A quarter (26%) of respondents reported offering new types of products or services in 2022. Of those who offered new types of products or services, businesses experienced an increase in profits/revenue (20%) and an increase in customers (13%). One in ten businesses offered products or services over the internet for the first time in 2022, 60% of whom indicated that it improved their business operating conditions.
A quarter (24%) of businesses said they would be offering new types of products in the coming months. And of those who have not previously offered products over the internet, 7% indicated they would be doing so for the first time in the coming months.
Two-thirds (67%) of businesses were experiencing a form of business challenge. The top challenges included increased cost of production (non-labour) (46%) and labour issues (33%). These issues were the same as the top issues experienced in the previous four months. Of those who were actively experiencing labour issues and had done so in the past four months, 58% agreed that difficulty finding qualified, reliable employees and the shortage of skilled labour in the local area (45%) had had a great impact on their business.
Nearly one-in-three (29%) believed they would increase the number of employees within their business in the coming four months. This was primarily due to their operation growing. Of those increasing the number of their employees, 56% stated there was an insufficient number of qualified workers to meet their operation’s hiring needs. Of those who expected their number of employees to decrease, the primary reason was due to an expected decline in the number of visitors to the region.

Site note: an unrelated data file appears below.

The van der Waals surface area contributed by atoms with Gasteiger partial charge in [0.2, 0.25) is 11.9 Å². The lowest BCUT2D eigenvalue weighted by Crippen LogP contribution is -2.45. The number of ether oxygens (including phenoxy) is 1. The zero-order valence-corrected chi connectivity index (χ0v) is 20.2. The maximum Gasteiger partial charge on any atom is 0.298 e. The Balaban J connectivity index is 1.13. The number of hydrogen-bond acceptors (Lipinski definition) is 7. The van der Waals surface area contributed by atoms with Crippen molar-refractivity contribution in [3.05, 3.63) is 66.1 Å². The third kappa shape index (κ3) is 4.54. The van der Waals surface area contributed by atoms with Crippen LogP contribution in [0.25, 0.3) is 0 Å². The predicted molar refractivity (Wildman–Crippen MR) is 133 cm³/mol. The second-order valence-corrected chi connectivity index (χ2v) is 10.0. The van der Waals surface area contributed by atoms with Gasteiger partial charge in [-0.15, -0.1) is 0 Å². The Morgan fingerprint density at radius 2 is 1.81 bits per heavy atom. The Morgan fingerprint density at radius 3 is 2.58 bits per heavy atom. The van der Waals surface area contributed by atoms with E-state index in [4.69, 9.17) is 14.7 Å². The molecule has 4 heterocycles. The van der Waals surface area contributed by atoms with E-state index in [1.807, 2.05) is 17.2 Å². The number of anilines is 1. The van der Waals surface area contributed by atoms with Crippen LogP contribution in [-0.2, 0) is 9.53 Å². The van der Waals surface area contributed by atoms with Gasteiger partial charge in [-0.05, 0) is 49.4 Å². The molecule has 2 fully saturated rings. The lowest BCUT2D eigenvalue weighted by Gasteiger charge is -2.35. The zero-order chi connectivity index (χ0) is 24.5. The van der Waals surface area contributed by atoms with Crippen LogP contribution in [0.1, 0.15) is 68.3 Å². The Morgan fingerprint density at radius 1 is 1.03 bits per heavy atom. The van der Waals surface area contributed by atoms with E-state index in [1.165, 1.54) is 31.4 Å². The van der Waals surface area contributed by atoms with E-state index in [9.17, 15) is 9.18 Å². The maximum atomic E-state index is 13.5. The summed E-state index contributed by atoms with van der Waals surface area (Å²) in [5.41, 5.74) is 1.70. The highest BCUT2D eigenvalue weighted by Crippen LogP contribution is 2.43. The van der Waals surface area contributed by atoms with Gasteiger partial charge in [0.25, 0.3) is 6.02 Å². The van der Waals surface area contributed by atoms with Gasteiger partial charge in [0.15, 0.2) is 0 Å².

Compared to 2021, the majority stated that all factors relating to employee training procedures had remained unchanged at their business. Only 24% of businesses stated that there had been an increase in the overall amount of staff training provided when compared to 2021.
Businesses reported that employee training had had a great impact on client/customer satisfaction (30%) and employee satisfaction (26%), while 64% and 71% of businesses indicated they had the capacity to provide training to supervisory/management staff and frontline staff, respectively.
Businesses in the tourism sector continued to experience concerns regarding the recruitment of employees. Growing businesses expressed a concern that there was an insufficient number of qualified workers to meet their hiring needs. There was an indication that businesses may feel that the tourism sector is experiencing a labour shortage.
With the removal of restrictions and the increase in business operations within tourism, there is an anticipated need for tourism employees to fulfil roles in high demand within the sector. Housekeeping, drivers, and food preparers/cooks are in high demand and businesses experience difficulties recruiting individuals with the required skill sets.
It is recommended that the tourism sector explore all sources of talent, whether they be in collaboration with post-secondary institutions or through international employment streams.
This project is funded by the Government of Canada
The opinions and interpretations in this publication are those of the author and do not necessarily reflect those of the Government of Canada.